Iceland’s only fin whaling company, Hvalur, just reported that it has canceled its annual summer hunt of fin whales, an endangered species. The company’s primary market for fin whale meat is Japan, but due to “endless obstacles” with respect to Japan’s health regulatory scheme, its director, Kristjan Loftsson, called off the entire hunt.
Loftsson told the Icelandic Monitor that Japan’s whale meat testing methods are archaic and make it infeasible for him to market and sell his products.
Wildlife activists gladly welcomed the news. Clare Perry, team leader of the Oceans Campaign for the Environmental Investigation Agency exclaimed that, “Obviously this is really great. [Hvalur has] been killing an increasing amount of fin whales and exporting thousands of tons of whale meat to Japan.”
However, Perry cautions that Loftsson may change his mind. She points out that in the past, the company has canceled a fin whale hunt only to later decide to go through with it. In 2011, when the tsunami hit Japan, Hvalur cancelled its hunt, only to resume whaling in 2013 - despite increasing international pressure to close his business. Perry notes that, “It seems that Kristjan Loftsson is maybe trying to put some pressure on Japan.”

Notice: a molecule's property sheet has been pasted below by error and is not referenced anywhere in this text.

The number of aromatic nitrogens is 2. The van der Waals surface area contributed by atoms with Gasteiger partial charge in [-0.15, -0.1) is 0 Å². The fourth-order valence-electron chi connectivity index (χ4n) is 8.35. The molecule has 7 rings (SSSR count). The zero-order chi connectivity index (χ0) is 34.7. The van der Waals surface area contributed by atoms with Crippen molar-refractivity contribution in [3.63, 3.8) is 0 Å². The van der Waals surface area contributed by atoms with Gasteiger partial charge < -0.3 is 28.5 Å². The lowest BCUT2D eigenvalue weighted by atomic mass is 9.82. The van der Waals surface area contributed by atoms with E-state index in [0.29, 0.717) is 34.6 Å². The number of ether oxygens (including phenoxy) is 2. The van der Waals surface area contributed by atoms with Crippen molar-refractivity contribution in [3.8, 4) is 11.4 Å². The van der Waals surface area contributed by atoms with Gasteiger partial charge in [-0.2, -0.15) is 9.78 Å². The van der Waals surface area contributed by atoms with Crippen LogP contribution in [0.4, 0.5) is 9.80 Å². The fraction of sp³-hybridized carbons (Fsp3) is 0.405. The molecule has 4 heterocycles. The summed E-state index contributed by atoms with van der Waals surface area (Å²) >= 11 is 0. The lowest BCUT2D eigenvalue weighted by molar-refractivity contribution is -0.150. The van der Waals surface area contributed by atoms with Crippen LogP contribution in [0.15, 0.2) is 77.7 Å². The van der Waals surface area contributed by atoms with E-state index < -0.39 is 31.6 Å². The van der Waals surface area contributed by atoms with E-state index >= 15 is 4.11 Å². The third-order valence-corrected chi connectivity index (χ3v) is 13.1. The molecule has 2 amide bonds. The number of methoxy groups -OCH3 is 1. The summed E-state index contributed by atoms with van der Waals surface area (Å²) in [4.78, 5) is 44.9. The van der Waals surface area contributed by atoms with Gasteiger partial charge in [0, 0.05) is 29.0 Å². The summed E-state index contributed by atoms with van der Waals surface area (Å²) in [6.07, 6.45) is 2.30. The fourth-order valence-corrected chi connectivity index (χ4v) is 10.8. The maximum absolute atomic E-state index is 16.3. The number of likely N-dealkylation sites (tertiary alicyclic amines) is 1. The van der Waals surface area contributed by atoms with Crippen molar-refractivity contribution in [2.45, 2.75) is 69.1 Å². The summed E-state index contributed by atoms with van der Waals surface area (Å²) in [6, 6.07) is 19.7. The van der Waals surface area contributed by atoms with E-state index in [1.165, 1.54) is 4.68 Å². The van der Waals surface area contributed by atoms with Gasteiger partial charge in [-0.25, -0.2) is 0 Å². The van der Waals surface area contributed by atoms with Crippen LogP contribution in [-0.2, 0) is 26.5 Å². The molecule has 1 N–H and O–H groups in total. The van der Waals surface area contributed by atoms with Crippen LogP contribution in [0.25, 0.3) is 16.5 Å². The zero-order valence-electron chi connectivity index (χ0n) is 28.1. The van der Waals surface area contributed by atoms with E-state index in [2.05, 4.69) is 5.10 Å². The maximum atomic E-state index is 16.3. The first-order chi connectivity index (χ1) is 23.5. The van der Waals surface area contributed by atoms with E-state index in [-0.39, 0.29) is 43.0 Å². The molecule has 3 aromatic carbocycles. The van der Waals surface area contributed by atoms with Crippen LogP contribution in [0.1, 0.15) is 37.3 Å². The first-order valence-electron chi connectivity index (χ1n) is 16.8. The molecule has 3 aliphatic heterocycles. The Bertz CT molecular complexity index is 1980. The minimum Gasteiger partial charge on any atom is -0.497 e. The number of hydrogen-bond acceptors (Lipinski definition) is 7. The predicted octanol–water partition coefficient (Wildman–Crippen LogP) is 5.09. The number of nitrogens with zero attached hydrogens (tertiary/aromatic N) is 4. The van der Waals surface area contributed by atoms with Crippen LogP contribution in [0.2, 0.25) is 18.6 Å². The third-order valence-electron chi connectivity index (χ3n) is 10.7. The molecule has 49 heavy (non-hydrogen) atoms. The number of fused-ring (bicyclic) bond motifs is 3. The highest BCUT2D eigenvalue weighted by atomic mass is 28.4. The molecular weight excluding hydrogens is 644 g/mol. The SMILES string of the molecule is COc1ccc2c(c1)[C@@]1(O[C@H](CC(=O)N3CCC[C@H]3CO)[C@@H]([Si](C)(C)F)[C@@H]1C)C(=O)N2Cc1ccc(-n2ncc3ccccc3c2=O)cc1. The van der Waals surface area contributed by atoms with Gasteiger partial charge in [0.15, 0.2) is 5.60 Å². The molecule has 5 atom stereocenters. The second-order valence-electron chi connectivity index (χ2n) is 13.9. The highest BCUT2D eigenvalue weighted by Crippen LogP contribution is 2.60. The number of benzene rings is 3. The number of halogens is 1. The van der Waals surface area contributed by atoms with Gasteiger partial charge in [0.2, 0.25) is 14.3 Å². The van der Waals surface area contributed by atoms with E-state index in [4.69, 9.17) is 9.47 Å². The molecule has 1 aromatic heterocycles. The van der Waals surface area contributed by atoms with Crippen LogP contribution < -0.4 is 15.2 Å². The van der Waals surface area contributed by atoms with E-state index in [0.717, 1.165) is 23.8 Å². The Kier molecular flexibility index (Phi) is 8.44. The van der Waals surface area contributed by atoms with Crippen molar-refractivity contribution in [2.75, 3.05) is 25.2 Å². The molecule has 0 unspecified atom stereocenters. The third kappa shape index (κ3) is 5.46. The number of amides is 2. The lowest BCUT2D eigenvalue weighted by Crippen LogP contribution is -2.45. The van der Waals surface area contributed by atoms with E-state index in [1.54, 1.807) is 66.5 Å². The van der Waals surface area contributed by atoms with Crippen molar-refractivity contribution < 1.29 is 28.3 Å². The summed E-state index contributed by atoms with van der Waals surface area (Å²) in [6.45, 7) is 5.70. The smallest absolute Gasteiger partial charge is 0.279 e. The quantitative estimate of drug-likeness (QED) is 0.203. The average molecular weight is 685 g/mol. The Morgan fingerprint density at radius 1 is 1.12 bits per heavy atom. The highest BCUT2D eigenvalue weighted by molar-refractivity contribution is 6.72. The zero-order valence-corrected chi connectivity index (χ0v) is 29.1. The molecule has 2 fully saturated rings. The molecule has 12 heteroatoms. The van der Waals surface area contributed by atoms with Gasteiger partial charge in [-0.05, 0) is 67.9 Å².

Anti-commercial whaling activists claim that whaling is inhumane and hurts the conservation movement. Hunting fin whales is particularly controversial because the beautiful, endangered whales are the second-largest mammals on Earth.
In its defense, Iceland asserts that it hunts only a miniscule fraction of the approximately 20,000 fin whales found in that area of the North Atlantic. Whalers also claim that they keep Icelandic tradition alive while protecting fisheries from whales that eat too many fish.
Despite Iceland’s beliefs, its whaling industry remains controversial. Iceland, Japan and Norway face fierce objection and criticism from the overwhelming majority of members of the International Whaling Commission.
While the international trade in fin whale is prohibited, an exception to the ban provides that Iceland may continue to send whale meat to Japan.